a marbled glass of astonishing variety, like jasper or agate whose
colors ranged from brick red streaked with green to deep blue and
purples. These,, too, he gilded and painted, sometimes with simple
mottoes like `Erinnerung' (Remembrance). Bugu used Hyalith and lithyalin
for vases, beakers, table-sets, scent-bottles, inkwells and
was a notable inventor; he discovered the gold stain, made with silver,
which Kothgasser often used as a background color, and he made possible
the cheap manufacture of ruby glass, by replacing the gold with copper.
A wave of striking colors characterized the 1830s, as glasshouses added
new substances like antimony and uraniurn. Turquoise, topaz, chrysoprase,
and the shades of uranium green called Annagriin and Annagelb came from
the factory of Joseph Riedel. But new color in glass was only one of
many innovations bringing the finest glassware within range of the
middle-class market. Stained glass (clear glass given a surface color)
popular and to the 18th-century purple stains were added to vivid reds,
greens, yellows and sometimes a layer of gold or silver arabesques in
The most noted technique, however, was that of overlay, or cased, glass,
in which glasshouses encased a vessel in opaque glass or glass of
another color. Workers then cut these surfaces away in broad facets to
reveal the contrasting layers beneath. The panels would be shaped and
then finely gilded, painted or engraved as the designer's fancy chose.
Until the 1850s, the process remained a secret in Bohemia.Decanters and
sets of glasses, lusters and tall vases were for sale for high prices in
London, Paris and New York until imitators caught up and repeated the
variety of decoration, even on the basic tumbler, was astounding.
Bohemian supremacy lasted until the 1848 Revolution shook the whole of
Bohemian glassworks could hardly have fought off the competition from
Britain and America for the entire 19th century. Cutting costs was the
answer; and for every fine example of an engraved goblet or a painted
overlay tumbler, glass factories sent out a dozen factory-made lifeless
copies in the 1850s and '60s. Designs deteriorated and forms became
heavy. The restless search for novelty produced pearl satin glass and
imitations of Venetian latticinio, millefiori, and aventurine glass —yet
the results weren’t inspiring. Bohemian glassmakers sent large
quantities to America, and the firm of Lazarus and Rosenfeld of New York
distributed what they called “Bohemian art glass ware”— lamps and vases
in “Rose de Boheme” and “Green de Boheme”—cheap things from Altrohlau
The Reworking of the Classic Vase
From the 1870s to the early 1900s, Bohemian glassworkers reworked the
classic vase form into swirling, organic-looking shapes like seashells,
flowers, and tree trunks. Decorative vases, cups, and pitchers were
popular forms, and many of the pieces have an iridescent sheen from the
firing and reduction techniques used at the time.
It was the Lithyalin glass of the 1850s that paved the way for the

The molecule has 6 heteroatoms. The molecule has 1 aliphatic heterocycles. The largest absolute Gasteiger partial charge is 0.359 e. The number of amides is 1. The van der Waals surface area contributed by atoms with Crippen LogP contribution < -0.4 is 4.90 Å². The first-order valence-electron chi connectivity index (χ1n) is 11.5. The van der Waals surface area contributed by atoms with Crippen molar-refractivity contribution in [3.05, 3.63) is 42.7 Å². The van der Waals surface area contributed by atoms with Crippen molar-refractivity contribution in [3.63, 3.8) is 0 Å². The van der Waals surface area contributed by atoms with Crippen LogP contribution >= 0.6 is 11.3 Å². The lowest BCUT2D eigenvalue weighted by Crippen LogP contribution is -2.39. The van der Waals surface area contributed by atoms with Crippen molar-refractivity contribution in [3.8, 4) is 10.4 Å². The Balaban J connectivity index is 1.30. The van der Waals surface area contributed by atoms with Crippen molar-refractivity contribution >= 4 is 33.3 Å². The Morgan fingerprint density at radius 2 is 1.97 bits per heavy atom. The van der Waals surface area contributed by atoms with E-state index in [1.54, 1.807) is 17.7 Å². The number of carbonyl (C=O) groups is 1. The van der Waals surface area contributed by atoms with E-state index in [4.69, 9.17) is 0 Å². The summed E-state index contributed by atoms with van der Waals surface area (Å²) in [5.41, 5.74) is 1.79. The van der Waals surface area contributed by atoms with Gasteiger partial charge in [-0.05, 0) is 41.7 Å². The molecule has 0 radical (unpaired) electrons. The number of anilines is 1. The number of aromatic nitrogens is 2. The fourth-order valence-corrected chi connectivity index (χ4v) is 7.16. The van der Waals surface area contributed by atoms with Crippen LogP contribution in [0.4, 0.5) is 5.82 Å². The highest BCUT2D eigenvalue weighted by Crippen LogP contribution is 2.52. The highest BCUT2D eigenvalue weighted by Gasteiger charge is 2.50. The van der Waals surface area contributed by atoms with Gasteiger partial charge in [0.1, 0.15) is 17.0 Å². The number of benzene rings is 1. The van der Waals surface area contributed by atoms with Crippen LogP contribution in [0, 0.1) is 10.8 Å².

iridescent Art Nouveau art glass. Types of "marbled" glass signaled a
shift away from a study of form to an infatuation with surface
treatments and techniques.
of the manufacturers leading the art glass movement was Loetz Glass. The
firm’s pieces included vases, pitchers, and bowls in the Phänomen
series, which it patented in 1898. The series featured rippled or
featherlike designs on the object’s surface, which glassblowers achieved
by wrapping a molten piece of glass with equally hot glass threads, then
pulling those threads to make waves and other designs while the
materials were still malleable.
The Kralik glassworks was another well-known maker of antique Bohemian
art glass. It produced mostly jars, vases, shells in the style of Loetz.
Another contemporary of Loetz was Rindskopf and Sons. It produced tall
vases with slender bodies and bulbous heads.
Pallme-König and Habel had its own patent for threading glass onto a
vase. Their threading ranged from tight and regular lines to treatments
that were almost Jackson Pollock-like, in which the thick threads of
glass appear to be the only things that are keeping the deformed shapes
underlying them from collapsing and falling apart.
all the Bohemian glassmakers of the 19th century, Ludwig Moser, known as
the “King of Glass,” is probably the most famous. His company, Ludwig
Moser & Sons of Karlsbad became known for its heavy and intricate gold
enameling on its cut, gilded, and acid-etched wares. But Moser wasn’t
the only glass decorator to adorn blanks with this type of decoration.
Glassmakers copied each other in an effort to get their share of the
market. Like many Bohemian firms, Moser sold blanks to other companies
for decoration and decorated blanks bought from other companies, such as
Loetz, Meyr's Neffe and Harrachov, so it can be difficult to tell if
Moser indeed made a particular piece.
Beautifully made pieces of Bohemian art glass dominated the interiors of
homes both in Europe and America from the last quarter of the 19th
century into the first decade or two of the 20th.